The declaration of public policy contained in Section 3 of the Act (43 P.S. 752) expressly provides that the unemployment reserves therein established are to be used "for the benefit of persons unemployed through no fault of their own". This declaration must be considered in construing every provision of the statute and in determining eligibility for benefits in every case: Michalsky Unemployment Compensation Case, 163 Pa. Superior Ct. 436, 62 A.2d 113. To uphold the decision of the Board in the case at bar would be to penalize employers every time a small segment of employes strikes to gain recognition. If the employer does not replace those employes who refuse to work, "confusion" results and the plant operates under a handicap. On the other hand, if the employer replaces the striking

[ 185 Pa. Super. Page 240]

    employes in order to properly continue operations, the effect of the Board's decision is to create a dilemma when the striking employes attempt to return. If they are reinstated, the new employes must be discharged. In either event, under the Board's decision, one group or the other would be entitled to benefits. Certainly the legislature did not contemplate such a result.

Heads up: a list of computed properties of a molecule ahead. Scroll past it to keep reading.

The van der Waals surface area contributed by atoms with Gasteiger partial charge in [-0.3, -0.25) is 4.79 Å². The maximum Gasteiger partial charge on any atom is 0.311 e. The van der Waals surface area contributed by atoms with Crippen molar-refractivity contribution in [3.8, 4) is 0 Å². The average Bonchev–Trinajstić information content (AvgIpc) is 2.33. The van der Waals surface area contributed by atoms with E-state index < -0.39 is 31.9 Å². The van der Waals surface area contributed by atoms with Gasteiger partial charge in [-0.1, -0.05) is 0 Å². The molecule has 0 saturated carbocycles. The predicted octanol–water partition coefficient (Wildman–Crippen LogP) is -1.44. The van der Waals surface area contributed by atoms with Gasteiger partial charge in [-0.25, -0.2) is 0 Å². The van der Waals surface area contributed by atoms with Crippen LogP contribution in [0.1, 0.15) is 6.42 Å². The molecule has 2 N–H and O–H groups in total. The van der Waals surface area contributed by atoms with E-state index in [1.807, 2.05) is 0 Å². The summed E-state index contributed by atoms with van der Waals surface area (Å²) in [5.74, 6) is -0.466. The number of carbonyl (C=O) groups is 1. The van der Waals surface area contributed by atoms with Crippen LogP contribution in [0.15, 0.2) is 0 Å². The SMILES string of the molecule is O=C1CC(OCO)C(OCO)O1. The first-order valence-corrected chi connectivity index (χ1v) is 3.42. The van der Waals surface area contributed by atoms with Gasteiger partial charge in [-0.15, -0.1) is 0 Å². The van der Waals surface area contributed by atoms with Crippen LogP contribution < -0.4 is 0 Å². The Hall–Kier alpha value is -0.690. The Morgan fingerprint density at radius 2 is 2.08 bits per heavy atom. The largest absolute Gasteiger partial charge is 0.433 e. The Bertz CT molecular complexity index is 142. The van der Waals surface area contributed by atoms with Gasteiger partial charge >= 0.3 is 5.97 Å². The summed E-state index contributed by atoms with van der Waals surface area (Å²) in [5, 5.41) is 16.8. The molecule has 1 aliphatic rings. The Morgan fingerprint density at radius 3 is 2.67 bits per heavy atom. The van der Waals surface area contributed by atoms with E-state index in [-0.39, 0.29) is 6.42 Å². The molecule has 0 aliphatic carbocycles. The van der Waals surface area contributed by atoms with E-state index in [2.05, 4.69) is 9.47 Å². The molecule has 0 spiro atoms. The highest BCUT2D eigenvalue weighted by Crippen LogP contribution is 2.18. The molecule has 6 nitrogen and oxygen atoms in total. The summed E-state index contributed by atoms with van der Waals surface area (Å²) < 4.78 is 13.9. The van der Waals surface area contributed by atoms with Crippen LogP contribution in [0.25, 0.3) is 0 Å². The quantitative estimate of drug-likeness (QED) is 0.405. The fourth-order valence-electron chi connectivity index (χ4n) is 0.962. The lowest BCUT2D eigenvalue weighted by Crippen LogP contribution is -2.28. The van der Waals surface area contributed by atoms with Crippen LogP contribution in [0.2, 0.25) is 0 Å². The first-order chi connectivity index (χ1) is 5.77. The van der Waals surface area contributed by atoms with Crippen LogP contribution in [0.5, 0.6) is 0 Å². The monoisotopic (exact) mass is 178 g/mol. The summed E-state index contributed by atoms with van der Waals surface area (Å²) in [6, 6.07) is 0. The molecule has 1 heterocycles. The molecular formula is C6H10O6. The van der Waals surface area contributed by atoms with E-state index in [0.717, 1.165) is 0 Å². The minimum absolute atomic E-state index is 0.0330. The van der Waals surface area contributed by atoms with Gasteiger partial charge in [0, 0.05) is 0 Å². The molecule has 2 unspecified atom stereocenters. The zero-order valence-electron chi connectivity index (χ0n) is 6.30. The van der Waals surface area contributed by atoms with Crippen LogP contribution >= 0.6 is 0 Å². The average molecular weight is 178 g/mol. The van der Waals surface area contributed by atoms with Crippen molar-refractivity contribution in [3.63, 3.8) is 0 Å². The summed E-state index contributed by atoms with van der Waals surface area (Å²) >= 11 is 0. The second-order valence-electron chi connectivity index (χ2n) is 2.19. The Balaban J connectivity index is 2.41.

To summarize, while we do not question the fact that a labor dispute existed in the case at bar, nor does appellant contend otherwise, claimants voluntarily terminated their employment to establish the picket line. Under Section 402(b) they cannot avoid the consequence of such action on their part unless the labor dispute resulted in a stoppage of work. The controlling fact in the instant case is that it did not do so, hence the original decision of the Bureau was correct and benefits must be denied.


Decision reversed.